depth of forty-five feet due to the prohibitive costs of dredging the Gulf of Mexico. Meanwhile, Jacksonville’s port simply does not have the infrastructure to handle increased container traffic. Jacksonville would need significant upgraded port investment in rail capacity and dock space before being able to handle any increased ship sizes and larger container loads from Post-Panamax shipping. Andrew Schneider, Luring Post-Panamax

Trade Won’t Come Easy to Houston, 88.7KUHFFMNEWS (Jan. 7, 2013), http://app1.kuhf.

org/articles/1357507652-Luring-Post-Panamax-Trade-Wont-Come-Easy-For-Houston.html); Carole Hawkins, Big Docks for Big Ships, JACKSONVILLE BUS.J. (Sept. 6, 2013), http://www.


37 Competitive Advantages, INFRASTRUCTURE GA. (2013), http://www.georgia.org/competet


38 Marian Nash Leich, Treaties and Other International Agreements, 78A

M.J.INT’L L.204,


Panama’s prominent citizens attending college at Georgia’s Universities.39

Panama’s Canal Affairs Minister Roberto Roy, for example, is a proud graduate of Georgia Tech.40 These sorts of ties run parallel to a robust

trading relationship, in which Georgia exports $175 million worth of goods to Panama and imports $29 million worth of goods in return.41

The strong connections between Panama and Georgia should be used to forge stronger trade agreements for Savannah. Currently, Georgia and Panama’s relationship is framed primarily by two government organizations, the Georgia Ports Authority and the Panama Canal Authority. These two organizations are empowered to make international trade commitments on behalf of their governments. The Panama Canal Authority is an entity of the Panamanian Government constitutionally empowered with the “operation, administration, management, and modernization of the Canal.”42 The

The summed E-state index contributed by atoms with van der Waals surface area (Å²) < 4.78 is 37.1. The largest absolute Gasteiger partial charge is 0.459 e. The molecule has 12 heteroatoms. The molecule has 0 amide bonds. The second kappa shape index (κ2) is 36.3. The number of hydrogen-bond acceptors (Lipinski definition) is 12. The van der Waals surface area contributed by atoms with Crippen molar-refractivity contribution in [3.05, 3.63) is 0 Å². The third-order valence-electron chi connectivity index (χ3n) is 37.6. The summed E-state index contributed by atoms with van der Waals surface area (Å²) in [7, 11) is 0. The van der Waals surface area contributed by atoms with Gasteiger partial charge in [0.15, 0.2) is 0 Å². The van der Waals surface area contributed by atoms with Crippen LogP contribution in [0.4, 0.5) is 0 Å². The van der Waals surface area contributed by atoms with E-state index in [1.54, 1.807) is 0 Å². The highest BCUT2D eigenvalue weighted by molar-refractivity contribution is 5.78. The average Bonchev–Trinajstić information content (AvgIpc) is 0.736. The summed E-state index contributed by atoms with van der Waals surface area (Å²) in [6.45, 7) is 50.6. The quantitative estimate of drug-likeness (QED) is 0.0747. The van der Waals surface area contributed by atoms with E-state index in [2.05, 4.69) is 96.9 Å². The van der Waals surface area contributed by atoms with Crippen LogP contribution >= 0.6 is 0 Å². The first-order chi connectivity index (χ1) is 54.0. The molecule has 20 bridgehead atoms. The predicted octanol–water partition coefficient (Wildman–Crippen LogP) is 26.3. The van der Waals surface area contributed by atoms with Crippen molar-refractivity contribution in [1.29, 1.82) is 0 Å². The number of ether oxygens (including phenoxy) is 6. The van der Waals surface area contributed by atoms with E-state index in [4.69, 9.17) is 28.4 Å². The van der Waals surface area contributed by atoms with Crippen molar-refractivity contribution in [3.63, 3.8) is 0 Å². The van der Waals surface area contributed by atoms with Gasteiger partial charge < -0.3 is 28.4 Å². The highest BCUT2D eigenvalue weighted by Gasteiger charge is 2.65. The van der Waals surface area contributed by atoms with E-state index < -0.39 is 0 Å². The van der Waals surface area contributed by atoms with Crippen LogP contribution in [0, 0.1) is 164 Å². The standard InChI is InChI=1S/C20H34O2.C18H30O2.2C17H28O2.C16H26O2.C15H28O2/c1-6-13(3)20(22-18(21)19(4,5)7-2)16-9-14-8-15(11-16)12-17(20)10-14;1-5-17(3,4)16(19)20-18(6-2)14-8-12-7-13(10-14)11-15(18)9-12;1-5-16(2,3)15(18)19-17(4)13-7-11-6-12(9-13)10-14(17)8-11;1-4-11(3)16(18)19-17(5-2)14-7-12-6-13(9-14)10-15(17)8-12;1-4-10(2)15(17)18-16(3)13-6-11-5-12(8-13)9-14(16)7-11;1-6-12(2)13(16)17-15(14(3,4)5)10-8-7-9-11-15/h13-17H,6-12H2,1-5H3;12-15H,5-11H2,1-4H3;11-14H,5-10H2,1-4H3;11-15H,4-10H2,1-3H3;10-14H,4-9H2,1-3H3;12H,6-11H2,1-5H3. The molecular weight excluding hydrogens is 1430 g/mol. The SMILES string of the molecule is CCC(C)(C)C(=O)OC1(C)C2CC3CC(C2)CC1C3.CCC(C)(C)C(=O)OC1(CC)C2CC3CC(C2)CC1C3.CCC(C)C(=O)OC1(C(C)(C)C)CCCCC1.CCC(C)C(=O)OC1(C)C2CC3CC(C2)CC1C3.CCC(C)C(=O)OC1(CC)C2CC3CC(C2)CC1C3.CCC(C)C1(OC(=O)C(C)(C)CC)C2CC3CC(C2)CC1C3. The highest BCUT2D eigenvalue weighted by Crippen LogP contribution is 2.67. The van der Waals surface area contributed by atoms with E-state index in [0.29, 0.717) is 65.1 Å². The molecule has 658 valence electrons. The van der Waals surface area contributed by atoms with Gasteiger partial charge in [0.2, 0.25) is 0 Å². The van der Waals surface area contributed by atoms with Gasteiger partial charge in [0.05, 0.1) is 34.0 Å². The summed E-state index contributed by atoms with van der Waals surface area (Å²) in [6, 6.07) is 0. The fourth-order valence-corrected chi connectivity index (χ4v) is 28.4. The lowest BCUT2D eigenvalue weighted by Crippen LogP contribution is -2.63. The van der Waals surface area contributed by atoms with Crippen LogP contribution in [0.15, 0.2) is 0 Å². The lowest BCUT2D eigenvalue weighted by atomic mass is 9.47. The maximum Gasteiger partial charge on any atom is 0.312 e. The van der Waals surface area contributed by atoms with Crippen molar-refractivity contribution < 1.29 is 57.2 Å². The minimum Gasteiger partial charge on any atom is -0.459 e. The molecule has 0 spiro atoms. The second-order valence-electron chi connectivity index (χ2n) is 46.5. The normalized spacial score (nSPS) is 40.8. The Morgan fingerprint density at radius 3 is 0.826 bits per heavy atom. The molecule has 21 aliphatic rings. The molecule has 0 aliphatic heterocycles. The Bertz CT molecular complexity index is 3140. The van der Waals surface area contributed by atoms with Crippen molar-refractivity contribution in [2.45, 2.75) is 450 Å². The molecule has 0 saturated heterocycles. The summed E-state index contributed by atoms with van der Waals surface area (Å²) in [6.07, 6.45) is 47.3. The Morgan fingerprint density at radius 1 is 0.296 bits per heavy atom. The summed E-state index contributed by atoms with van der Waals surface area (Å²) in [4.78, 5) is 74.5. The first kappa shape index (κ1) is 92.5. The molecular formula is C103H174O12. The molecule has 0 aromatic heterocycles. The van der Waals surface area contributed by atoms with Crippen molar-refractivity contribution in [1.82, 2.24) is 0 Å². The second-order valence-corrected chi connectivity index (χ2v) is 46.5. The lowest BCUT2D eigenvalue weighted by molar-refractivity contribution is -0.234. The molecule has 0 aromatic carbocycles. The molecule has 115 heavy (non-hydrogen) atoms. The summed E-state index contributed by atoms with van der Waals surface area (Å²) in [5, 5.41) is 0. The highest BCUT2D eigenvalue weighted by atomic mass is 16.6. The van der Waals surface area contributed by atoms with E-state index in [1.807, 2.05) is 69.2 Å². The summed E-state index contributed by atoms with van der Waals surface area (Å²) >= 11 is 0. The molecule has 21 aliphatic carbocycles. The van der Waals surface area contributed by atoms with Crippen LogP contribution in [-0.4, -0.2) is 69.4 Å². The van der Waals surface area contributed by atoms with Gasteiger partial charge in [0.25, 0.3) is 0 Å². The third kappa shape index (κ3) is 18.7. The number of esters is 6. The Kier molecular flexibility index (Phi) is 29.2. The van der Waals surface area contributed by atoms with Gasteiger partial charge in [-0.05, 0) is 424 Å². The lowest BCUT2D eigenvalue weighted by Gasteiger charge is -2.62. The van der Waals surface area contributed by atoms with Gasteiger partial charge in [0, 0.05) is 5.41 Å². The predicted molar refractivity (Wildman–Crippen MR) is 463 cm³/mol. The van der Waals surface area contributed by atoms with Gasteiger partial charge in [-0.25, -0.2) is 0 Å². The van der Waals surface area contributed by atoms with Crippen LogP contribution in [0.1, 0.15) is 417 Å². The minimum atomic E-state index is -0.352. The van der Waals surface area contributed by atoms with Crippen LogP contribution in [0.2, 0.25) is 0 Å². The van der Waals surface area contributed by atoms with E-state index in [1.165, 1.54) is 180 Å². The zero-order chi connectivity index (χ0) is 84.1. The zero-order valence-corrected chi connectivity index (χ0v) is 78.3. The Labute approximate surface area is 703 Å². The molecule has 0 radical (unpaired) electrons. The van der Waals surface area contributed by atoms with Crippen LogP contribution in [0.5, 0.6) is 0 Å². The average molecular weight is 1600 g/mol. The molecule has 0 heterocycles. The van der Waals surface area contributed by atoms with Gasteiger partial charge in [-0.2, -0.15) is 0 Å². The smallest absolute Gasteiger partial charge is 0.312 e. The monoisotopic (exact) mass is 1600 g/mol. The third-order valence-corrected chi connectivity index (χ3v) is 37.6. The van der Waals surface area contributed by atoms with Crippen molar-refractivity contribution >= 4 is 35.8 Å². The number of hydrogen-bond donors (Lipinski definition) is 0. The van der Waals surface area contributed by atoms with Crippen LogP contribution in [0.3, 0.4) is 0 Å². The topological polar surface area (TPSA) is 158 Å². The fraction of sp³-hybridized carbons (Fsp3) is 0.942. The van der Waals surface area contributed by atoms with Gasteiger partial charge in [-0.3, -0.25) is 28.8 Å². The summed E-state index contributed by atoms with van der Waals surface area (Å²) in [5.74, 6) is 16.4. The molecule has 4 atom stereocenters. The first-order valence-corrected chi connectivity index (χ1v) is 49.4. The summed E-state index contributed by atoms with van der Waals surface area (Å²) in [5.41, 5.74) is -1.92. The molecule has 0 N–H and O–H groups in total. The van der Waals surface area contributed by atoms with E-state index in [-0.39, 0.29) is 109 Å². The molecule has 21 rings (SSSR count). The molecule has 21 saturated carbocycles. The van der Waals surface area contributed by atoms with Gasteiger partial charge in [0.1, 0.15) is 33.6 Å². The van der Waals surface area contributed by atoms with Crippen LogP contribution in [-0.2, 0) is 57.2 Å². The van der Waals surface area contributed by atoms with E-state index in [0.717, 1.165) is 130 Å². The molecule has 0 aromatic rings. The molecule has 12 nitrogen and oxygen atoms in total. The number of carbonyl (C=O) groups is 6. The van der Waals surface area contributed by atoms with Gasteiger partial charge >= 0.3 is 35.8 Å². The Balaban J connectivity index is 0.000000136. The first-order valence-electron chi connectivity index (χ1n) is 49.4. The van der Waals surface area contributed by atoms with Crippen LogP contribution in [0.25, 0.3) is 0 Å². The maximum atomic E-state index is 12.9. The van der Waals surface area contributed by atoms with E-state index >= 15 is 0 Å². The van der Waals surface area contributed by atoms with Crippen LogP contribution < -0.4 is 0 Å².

Panama Canal Authority is also in charge of activities and related services that earn the Canal a profit.43 The Georgia Ports Authority is a quasi-state

administrative agency dedicated to the development, maintenance, and operation of Georgia’s deep-water and inland ports.44

The Georgia Ports Authority and the Panama Canal Authority have worked together to create Memoranda of Understandings (MOUs) in 2003 and 2011. MOUs are bilateral international instruments that set out operational arrangements under a framework of international agreement.45 The MOUs were signed with the intent of creating “an alliance of cooperation . . . aimed at generating new business.”46 Specifically, the 2003 and 2011 MOUs were signed with the intent of promoting the following six objectives: joint marketing, data interchange, marketing studies, modernization and improvements, joint training, and technological

39 Saporta, supra note 6.

40 Id.

41 Georgia-Panama Economic Development Connection, GOVT &COM.,GA. (2013), http://

www.georgia.org/SiteCollectionDocuments/Business/International/Country_Connections/Geo rgia_Panama_Connection_2013.pdf.

42 ACP Overview, CANAL DE PANAMÁ (2013), http://www.pancanal.com/eng/acp/acp-over


43 Id.

44 GPA Overview, GA.PORTS AUTHORITY (2013), http://www.gaports.com/corporate/About


45 Definition of Key Terms Used in the UN Treaty Collection, U


COLLECTION (2013), http://treaties.un.org/Pages/Overview.aspx?path=overview/definition/pa


46 M



interchange.47 Ultimately, these MOUs have played an important role in

developing the Port of Savannah. The Director of the Georgia Ports Authority, Curtis Foltz, has explicitly credited these MOUs with helping Savannah to become the fastest-growing port in the country over the past decade, saying “this [growth] would not have been possible without our close partnership with Panama.48

But the success of previous MOUs is not enough to keep Savannah a thriving port. For one thing, Panama enters into similar MOUs with other ports throughout the world.49 For another, the looming completion of the

Panama Canal expansion project and the resulting port deepening race place the loyalty of international exporters and shipping clients at risk.50 The